You might also like to have a look at the suggestion that I made on RALPH nearly 12 years ago
https://ralph.bakerlab.org/forum_thread.php?id=395#4109
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Message 95234 - Posted: 23 Apr 2020, 21:15:51 UTC - in response to Message 95233.  

The directory structure has to be maintained and I am not aware of any way to create a directory in the project directory and keep it sticky. Can we extract into the project directory without the client cleaning it up? Any solution will require an application update, and to my knowledge a solution can be developed but would most likely require a BOINC client update.
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Keith T.
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Message 95235 - Posted: 23 Apr 2020, 21:35:46 UTC - in response to Message 95234.  
Last modified: 23 Apr 2020, 21:38:29 UTC

The directory structure has to be maintained and I am not aware of any way to create a directory in the project directory and keep it sticky. Can we extract into the project directory without the client cleaning it up? Any solution will require an application update, and to my knowledge a solution can be developed but would most likely require a BOINC client update.


== File references ==

The BOINC client uses the following directory structure:



Each project has its own '''project directory''' where its file reside.
The names of files in this directory are physical names.

Each job executes in its own '''slot directory''' ({{{slots/0}}}, etc.).
The slot directory contains links to the job's input and output files.
The name of each link is a '''logical name'''.
(These links aren't symbolic or hard links, because Windows doesn't have them;
rather, they're XML files containing the path of the file in the project directory).
Applications call a BOINC API function [BasicApi#filenames boinc_resolve_filename()]
to map logical names to physical names prior to opening them.

This architecture provides two advantages:

* Multiple concurrent jobs can access a given file without having separate copies of it.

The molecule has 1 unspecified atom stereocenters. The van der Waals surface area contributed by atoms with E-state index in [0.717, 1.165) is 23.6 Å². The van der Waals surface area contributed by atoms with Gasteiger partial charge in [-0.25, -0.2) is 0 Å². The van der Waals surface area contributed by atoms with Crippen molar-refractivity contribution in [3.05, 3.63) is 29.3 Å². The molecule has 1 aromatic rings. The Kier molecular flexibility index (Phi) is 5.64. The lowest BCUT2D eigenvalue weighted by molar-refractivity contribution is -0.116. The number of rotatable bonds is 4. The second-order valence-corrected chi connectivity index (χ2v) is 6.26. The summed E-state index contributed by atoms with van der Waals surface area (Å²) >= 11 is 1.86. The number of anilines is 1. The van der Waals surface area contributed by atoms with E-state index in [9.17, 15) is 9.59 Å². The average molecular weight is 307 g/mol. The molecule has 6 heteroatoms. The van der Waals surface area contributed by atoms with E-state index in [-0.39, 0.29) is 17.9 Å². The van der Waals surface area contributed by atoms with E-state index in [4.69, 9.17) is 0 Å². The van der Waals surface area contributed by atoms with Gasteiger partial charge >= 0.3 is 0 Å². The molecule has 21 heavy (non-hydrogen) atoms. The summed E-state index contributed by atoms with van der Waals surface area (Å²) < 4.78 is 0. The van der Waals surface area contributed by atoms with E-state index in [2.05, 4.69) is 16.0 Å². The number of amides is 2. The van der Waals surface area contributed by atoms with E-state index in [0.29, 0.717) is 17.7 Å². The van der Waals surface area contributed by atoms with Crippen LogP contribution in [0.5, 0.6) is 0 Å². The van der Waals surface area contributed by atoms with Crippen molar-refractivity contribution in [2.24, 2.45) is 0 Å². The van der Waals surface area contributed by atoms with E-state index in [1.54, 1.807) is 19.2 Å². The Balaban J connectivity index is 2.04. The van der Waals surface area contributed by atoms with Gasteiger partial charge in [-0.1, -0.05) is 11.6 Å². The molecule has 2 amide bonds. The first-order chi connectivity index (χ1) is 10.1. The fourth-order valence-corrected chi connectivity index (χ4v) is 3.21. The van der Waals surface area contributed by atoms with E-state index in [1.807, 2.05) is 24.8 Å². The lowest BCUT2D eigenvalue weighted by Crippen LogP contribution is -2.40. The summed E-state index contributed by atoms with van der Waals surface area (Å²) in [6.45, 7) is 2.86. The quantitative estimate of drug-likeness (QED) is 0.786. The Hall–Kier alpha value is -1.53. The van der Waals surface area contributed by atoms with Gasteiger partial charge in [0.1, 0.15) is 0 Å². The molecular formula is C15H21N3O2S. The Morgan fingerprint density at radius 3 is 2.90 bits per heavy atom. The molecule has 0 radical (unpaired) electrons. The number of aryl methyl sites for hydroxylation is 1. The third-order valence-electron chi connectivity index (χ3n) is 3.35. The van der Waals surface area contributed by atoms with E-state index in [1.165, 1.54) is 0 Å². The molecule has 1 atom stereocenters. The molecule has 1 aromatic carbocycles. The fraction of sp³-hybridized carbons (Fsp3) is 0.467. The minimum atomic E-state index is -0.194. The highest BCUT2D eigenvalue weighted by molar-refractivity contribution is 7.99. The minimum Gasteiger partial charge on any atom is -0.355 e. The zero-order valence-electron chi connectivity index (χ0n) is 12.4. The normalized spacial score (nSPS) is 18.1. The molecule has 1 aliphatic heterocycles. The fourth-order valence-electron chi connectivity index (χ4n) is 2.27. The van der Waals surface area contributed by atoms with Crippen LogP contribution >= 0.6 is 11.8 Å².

* Applications can contain hardwired (logical) file names, but can be run against different physical files.

The way a job uses a file is called a '''file reference''',
and is specified in [JobTemplates job input and output templates].
A file reference includes the logical name.
It can also specify a '''copy file''' attribute;
if present, the linking mechanism described above is not used;
rather, the BOINC client copies the file from the project directory to
the slot directory before running the application (for input files)
or copies the file from the slot directory to the project directory
after running the application (for output files).
This mechanism is needed for
[WrapperApp legacy applications]
that don't use BOINC's API functions.


https://boinc.berkeley.edu/trac/wiki/BoincFiles
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Message 95236 - Posted: 23 Apr 2020, 21:42:15 UTC - in response to Message 95235.  

Some other projects e.g. SETI, have been using this feature of BOINC for at least 15 years, so I don't think a new client would be required.
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Raistmer

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Message 95238 - Posted: 23 Apr 2020, 21:51:07 UTC - in response to Message 95219.  

Isn't this issue a BOINC problem rather than Rosetta problem? That is just the structure BOINC does.

No. It's issue of improper project configuration.
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Raistmer

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Message 95239 - Posted: 23 Apr 2020, 21:53:34 UTC - in response to Message 95221.  

Indeed this is not efficient but there currently is no easy workaround that we know of since Rosetta is dependent on the database directory structure. If anyone knows of an easy workaround, I'm all ears. The Rosetta application depends on the database directory structure. This database holds all the required score, chemical, sampling, rotamer, etc. parameters and libraries that are the backbone of all the computations and a result of many years of research and development. These parameters may or may not change with application updates. For example, for the COVID-19 specific jobs, we had to significantly increase the size of the database to include an improved local protein structure fragment library in addition to side chain motif libraries to enable the interface design protocol. These are parameters/libraries that have been developed and continue to be developed in the lab through careful analysis and research of native protein structures and molecular structures in general.